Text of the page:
When I got my license about 50 years ago, I believe the only punctuation marks on the test were the period, comma, question mark, and slash mark.

Once on the air, I heard and used the usual prosigns, [AR], [BT], [SK], [KN]. I also frequently heard and used [HH] to indicate an error, and dit-dididit (the American Morse ampersand). There were a few others less commonly used but generally understood when I started out: [AS] (wait), [VE] (acknowlegement), didit-dit (American Morse C, used to ask if frequency in use). Also [AA], used only in formal message handling as a separator.

That's it. Nothing else. But the internet today has tables of Morse code characters for all sorts of other punctuation marks and accented characters. (See Wikipedia or ITU Recommendation.)

I wonder if anyone has actually used any of these other characters, or heard them being used. Do hams who converse on CW in languages other than English ever use the accented characters? Is anyone using the new at sign (@) character that was added relatively recently? Who ever used those additional punctuation marks?


This is not an question about opinion as to whether or not the use of these characters is a good thing. It is also not a question about whether these other characters have been documented on paper or on the internet. This is a question about under what circumstances and at what times these seemingly-rare characters have been used on the air as a regular practice, rather than a theoretical possibility.

  • $\begingroup$ I'm not sure how good a question this is. The answers would just be a list of yes/no. Maybe it would be better to try to reformulate the question. Furthermore, don't forget that Morse code is not here only for amateur radio. There are also other services using it (newest maritime mobile calling procedure is from 2012, and there are even relatively fresh chanel assignments, but don't forget historical use). Also don't forget dialects! There's a reason why the ITU's 27-letter code us called International Morse code. $\endgroup$ – AndrejaKo Jan 22 '18 at 15:04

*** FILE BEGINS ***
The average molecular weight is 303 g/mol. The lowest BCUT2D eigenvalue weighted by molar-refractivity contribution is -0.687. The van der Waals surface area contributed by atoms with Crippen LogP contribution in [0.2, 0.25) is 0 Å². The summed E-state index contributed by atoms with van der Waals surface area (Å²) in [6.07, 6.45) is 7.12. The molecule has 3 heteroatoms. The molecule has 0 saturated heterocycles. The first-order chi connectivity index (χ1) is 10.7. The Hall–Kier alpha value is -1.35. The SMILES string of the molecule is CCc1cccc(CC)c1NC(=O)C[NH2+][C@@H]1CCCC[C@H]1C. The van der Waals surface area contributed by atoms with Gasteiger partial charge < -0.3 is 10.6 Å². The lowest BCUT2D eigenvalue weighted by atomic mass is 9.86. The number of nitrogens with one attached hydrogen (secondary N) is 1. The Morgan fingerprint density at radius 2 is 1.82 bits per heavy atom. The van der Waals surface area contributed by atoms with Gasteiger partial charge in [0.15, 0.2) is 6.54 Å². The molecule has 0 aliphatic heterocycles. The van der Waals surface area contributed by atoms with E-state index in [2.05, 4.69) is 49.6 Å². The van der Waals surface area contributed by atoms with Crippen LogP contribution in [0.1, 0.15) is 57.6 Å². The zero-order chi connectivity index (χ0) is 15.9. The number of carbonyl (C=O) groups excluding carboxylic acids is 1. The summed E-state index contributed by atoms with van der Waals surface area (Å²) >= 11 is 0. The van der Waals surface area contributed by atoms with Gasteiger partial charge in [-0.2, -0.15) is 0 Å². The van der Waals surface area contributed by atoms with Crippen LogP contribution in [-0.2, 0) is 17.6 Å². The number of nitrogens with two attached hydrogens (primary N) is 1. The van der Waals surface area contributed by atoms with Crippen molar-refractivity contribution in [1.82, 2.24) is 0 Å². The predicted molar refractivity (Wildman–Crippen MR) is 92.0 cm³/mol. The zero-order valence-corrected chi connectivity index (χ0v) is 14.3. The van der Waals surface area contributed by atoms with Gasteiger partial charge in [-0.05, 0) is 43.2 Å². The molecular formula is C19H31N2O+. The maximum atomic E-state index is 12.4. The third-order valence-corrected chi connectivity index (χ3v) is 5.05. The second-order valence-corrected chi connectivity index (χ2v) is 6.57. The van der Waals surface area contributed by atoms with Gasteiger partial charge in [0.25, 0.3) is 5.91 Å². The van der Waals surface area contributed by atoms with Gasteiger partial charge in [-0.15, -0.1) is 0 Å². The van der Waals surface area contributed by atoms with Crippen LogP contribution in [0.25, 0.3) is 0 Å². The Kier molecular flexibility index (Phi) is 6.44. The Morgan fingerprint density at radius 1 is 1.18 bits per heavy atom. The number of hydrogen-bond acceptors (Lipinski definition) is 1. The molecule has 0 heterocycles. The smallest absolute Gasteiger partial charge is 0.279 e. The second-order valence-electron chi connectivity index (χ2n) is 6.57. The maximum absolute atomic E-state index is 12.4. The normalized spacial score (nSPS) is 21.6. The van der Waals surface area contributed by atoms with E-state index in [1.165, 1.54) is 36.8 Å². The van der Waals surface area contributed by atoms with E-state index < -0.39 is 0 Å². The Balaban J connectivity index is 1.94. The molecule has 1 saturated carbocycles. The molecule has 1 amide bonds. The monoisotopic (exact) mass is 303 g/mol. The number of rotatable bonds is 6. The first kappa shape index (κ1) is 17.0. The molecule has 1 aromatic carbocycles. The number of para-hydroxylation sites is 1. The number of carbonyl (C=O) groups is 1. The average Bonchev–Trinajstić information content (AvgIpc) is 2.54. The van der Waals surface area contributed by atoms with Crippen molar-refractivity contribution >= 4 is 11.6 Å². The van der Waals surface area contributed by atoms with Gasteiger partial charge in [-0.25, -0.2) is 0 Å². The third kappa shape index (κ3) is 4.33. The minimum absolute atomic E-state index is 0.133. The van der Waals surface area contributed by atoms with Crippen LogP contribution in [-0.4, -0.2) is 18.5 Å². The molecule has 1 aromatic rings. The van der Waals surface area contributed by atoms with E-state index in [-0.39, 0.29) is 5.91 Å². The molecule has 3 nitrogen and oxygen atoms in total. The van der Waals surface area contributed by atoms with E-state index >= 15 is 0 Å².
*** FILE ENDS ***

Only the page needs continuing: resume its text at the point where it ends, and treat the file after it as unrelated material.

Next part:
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    $\begingroup$ Please consider rewriting the question to say something like "Are rare Morse code characters in ordinary usage?" As the question was originally written it's opinion-based, which is a no-no here, since this is a question-and-answer site rather than a forum. $\endgroup$ – rclocher3 Jan 22 '18 at 15:47

A few years ago, I used the @ symbol when transmitting my email address. The other ham did not know the symbol, so I re-transmitted the word "at" instead. After that exchange, I realized that the time to send the @ symbol (.––.–.) takes longer than simply sending "at". That was the last time I used the @ symbol.

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    $\begingroup$ It seems as though the @ symbol had a brief heyday after being approved by the ITU in December 2003, until hams having common access to online "callbooks" made sending email addresses over the air generally unnecessary. $\endgroup$ – rclocher3 Jan 22 '18 at 16:56
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    $\begingroup$ I use it to broadcast my passwords. $\endgroup$ – Phil Frost - W8II Jan 22 '18 at 19:41
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    $\begingroup$ @PhilFrost-W8II Do tell. $\endgroup$ – Mike Waters Jan 23 '18 at 1:11

About 20 years ago I had a experience similar to Glenn's, only reversed. I was the one who had to look up the unfamiliar (to me) @ character that the other ham sent.

A ham proficient with and active on CW should be able to answer this. Have you been active on CW lately?


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